There are several ways in which a transient may be coupled into the VS line, and a wideband, low impedance bias regulator must be used so that current spikes do not disturb VS. Two forms of current spiking are caused by the switching action of transistors Q51 and Q52. With a low to high level logic input transition, Q51 turns off before Q52 turns on. This causes an interruption in the current which is delivered to the VS line, which can cause a transient at the turnoff of transistor Q51 and at the turnon of transistor Q52. A high to low transition at the logic input will cause extra current to appear at the collector of Q51, due to the fast discharge of parasitic capacitance at node N. If the VS is poorly regulated, this will cause a positive transient, which will be even more pronounced if several switches are operating simultaneously.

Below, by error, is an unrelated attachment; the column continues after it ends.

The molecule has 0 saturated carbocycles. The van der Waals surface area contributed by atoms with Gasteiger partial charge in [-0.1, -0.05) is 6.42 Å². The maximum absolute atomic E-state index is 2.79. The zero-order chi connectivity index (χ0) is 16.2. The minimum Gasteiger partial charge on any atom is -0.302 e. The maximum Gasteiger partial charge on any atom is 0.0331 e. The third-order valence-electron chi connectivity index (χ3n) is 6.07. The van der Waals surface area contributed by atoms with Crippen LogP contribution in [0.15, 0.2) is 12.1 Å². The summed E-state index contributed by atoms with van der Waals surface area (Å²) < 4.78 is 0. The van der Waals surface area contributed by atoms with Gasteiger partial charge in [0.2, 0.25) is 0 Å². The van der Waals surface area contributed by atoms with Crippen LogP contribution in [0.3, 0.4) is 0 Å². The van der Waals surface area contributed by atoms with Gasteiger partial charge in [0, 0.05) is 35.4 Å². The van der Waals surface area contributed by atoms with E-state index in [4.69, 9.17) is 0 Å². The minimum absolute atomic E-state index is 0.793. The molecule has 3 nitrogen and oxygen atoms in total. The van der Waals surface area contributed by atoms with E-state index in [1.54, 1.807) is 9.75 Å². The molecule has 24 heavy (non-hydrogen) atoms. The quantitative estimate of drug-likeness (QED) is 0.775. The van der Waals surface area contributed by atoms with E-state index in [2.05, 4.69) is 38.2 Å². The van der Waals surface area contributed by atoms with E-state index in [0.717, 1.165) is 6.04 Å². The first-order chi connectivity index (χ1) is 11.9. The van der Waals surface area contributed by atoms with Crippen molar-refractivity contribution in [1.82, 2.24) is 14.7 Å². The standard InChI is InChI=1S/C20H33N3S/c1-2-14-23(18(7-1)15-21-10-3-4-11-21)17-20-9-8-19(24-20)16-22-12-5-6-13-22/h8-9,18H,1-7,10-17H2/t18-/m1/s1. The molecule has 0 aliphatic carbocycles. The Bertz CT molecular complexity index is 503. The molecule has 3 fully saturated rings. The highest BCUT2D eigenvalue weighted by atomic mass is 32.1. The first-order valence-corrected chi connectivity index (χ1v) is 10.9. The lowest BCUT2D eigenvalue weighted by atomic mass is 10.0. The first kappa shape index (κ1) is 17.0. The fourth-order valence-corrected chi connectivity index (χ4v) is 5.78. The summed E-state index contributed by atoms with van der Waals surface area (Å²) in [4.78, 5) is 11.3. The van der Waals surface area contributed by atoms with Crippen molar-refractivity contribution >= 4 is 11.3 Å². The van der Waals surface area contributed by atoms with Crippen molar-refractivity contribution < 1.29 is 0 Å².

The high frequency response of transistor Q97 and the fact that a current sink, I5, is always pulling current from the emitter of Q97 allows transistor Q97 to remain on at some current level thereby stabilizing the VS line, making it less sensitive to transients. The suppression of transients on the VS line inhibits their coupling into node M through the transistors Q53 and Q54. All of the bias circuit means, the first, second and third, have as their object the stabilization of node M against transients.